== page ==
I took a mini-vacation up to Shaver’s Creek Environmental Center to visit Christine this past weekend. She’s been working there for awhile as a camp counselor, and it was great to see her in action teaching some little Pennsylvanian kids about nature. I wasn’t able to spend much time with her during her workday, of course (Shaver’s Creek is part of the Penn State university extension office, and Penn State has recently had some sort of problem with adults spending time with children they weren’t supposed to be around, I’ve heard), but I enjoyed a dozen kilometers of hiking around the many trails surrounding the center.

When she picked me up from the airport, I was impressed at a distance with the rolling green hills. Christine told me she’d never seen so many trees in one place before. I haven’t been to Pennsylvania since I was a little boy (I think I was probably most impressed with the Hershey area at that stage in my life) but my appreciation for camping and hiking has obviously increased over the years and this felt like a return to the Appalachian mountains that I saw last fall with my fellow Wadi-hiking American friends. The weather here was cooler and breezier compared with the blasting, sauna-like heat that had struck Madison for the past week. As Christine wasn’t feeling very well, I told her it was a lucky thing she was here in more temperate climes, instead of baking with her fellow Wisconsinites.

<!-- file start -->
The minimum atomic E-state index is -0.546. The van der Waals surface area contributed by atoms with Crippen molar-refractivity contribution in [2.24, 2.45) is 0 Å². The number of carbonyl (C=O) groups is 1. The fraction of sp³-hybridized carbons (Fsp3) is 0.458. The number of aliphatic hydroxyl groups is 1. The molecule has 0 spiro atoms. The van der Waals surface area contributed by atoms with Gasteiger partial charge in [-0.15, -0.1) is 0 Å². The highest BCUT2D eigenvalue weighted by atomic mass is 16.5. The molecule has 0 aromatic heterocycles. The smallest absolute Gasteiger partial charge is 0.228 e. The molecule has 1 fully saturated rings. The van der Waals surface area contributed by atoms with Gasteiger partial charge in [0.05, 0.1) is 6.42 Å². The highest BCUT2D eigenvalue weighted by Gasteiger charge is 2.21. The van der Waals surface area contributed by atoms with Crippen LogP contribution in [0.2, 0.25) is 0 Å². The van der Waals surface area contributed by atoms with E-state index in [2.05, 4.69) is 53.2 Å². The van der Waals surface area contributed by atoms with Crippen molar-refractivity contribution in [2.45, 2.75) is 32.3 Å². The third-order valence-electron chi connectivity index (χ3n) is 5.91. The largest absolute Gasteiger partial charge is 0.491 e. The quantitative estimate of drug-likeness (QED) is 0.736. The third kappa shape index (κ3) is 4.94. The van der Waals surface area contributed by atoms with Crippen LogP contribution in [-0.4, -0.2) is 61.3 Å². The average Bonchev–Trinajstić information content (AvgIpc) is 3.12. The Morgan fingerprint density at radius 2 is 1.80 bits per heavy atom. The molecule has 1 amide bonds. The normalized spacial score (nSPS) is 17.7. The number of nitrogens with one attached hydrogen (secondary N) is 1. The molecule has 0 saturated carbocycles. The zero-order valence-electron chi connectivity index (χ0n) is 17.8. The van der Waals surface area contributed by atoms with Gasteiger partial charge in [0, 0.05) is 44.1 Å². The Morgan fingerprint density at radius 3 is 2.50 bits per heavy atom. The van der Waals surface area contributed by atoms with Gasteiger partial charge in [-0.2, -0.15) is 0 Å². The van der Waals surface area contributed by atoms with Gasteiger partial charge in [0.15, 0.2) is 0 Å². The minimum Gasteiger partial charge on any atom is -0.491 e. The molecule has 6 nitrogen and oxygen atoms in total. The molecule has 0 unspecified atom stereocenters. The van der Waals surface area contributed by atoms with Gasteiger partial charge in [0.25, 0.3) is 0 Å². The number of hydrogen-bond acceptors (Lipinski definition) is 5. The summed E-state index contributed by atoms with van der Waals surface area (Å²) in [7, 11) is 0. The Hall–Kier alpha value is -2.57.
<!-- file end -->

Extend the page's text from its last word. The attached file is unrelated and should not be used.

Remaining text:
Perhaps it’s been hot enough in Wisconsin to kill off most of the biting insects (or standing water pools are evaporating so quickly that mosquito eggs die before hatching) but not so was the case in the lovely hills of Pennsylvania. After Christine and I drove from her cabin to her workplace and she freed me to wander about and amuse myself, I quickly found myself wishing I’d put on more bug spray than the cursory casual layer I’d applied to my bare arms and legs. I must have looked quite the site for the few hikers I came across in the forests, muttering to myself and whacking my head with my hands. I was wearing a Wisconsin Badgers t-shirt, though, so at least the locals were able to write me off as a foreigner.

"hello sir. Yes, I am a barred owl, as the sign says. However, I believe that cutout may be an exaggeration of my size."

About an hour after we arrived, I heard the happy shouts and cavorting sounds of kids enjoying nature. Before arriving, I had thought that was a wildlife retreat for inner-city “potentially troubled” kids to interact with nature in ways that they couldn’t in Pittsburgh or Philadelphia or something, but look down from a trailhead towards the open field in front of the nature center showed that these kids were the exact opposite; there appeared to be only one or two minorities out of a hundred. Judging from the large red text currently on their website as of July 2012, it’s quite popular with the locals – every single camp is booked solid with waitlists extending into next year.